The Role of Extracellular Carbonic Anhydrase in Biogeochemical Cycling: Recent Advances and Climate Change Responses

Int J Mol Sci. 2021 Jul 10;22(14):7413. doi: 10.3390/ijms22147413.


Climate change has been predicted to influence the marine phytoplankton community and its carbon acquisition strategy. Extracellular carbonic anhydrase (eCA) is a zinc metalloenzyme that catalyses the relatively slow interconversion between HCO3- and CO2. Early results indicated that sub-nanomolar levels of eCA at the sea surface were sufficient to enhance the oceanic uptake rate of CO2 on a global scale by 15%, an addition of 0.37 Pg C year-1. Despite its central role in the marine carbon cycle, only in recent years have new analytical techniques allowed the first quantifications of eCA and its activity in the oceans. This opens up new research areas in the field of marine biogeochemistry and climate change. Light and suitable pH conditions, as well as growth stage, are crucial factors in eCA expression. Previous studies showed that phytoplankton eCA activity and concentrations are affected by environmental stressors such as ocean acidification and UV radiation as well as changing light conditions. For this reason, eCA is suggested as a biochemical indicator in biomonitoring programmes and could be used for future response prediction studies in changing oceans. This review aims to identify the current knowledge and gaps where new research efforts should be focused to better determine the potential feedback of phytoplankton via eCA in the marine carbon cycle in changing oceans.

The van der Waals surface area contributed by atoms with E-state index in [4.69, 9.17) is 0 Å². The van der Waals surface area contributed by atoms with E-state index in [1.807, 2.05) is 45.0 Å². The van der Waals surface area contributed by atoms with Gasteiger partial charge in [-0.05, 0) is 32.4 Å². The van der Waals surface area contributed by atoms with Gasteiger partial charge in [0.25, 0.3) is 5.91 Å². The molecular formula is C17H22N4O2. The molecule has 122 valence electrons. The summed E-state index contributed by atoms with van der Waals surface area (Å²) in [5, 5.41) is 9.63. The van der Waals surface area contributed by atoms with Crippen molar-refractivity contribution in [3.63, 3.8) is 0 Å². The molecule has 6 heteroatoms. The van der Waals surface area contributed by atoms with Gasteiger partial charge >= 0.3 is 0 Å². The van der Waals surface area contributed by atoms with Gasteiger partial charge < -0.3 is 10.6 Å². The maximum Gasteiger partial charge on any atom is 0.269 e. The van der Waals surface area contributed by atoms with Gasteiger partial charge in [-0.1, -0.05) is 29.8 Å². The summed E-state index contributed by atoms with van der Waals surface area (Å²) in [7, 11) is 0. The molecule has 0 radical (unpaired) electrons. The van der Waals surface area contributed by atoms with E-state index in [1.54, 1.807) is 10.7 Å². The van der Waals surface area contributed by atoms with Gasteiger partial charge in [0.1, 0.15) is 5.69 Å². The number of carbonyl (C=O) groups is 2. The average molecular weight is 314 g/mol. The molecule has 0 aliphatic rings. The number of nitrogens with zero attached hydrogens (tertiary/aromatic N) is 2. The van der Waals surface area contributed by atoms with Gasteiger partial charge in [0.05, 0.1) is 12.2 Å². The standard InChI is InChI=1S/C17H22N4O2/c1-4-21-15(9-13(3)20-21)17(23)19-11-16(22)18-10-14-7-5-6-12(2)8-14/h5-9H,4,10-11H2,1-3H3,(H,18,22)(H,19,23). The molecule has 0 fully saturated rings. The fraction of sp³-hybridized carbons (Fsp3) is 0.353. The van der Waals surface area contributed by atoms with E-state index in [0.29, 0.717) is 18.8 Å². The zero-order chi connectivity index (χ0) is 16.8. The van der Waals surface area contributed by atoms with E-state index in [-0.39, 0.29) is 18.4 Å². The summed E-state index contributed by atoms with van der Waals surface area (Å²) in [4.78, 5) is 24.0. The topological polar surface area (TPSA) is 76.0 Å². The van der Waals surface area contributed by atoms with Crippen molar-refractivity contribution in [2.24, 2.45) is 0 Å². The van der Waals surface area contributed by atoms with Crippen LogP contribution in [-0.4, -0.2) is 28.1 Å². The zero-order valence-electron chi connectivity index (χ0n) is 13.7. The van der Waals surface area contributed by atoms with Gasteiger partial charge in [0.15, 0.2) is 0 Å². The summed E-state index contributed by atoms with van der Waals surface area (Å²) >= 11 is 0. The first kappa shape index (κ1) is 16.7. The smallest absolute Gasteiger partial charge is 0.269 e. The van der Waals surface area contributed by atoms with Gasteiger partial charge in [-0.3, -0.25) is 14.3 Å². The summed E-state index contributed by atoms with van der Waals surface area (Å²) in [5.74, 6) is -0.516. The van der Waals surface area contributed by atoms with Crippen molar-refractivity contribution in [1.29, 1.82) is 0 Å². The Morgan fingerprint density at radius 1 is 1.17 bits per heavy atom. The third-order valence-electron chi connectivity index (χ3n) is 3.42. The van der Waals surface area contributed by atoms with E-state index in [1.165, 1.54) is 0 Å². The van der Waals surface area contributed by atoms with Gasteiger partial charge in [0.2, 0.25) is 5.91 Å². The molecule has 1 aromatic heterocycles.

Keywords: carbon-concentrating mechanism; diatom; ocean acidification; sea surface microlayer.

Publication types

  • Review

MeSH terms

  • Carbonic Anhydrases / metabolism*
  • Climate Change*
  • Phytoplankton / enzymology*
  • Seawater / analysis*


  • Carbonic Anhydrases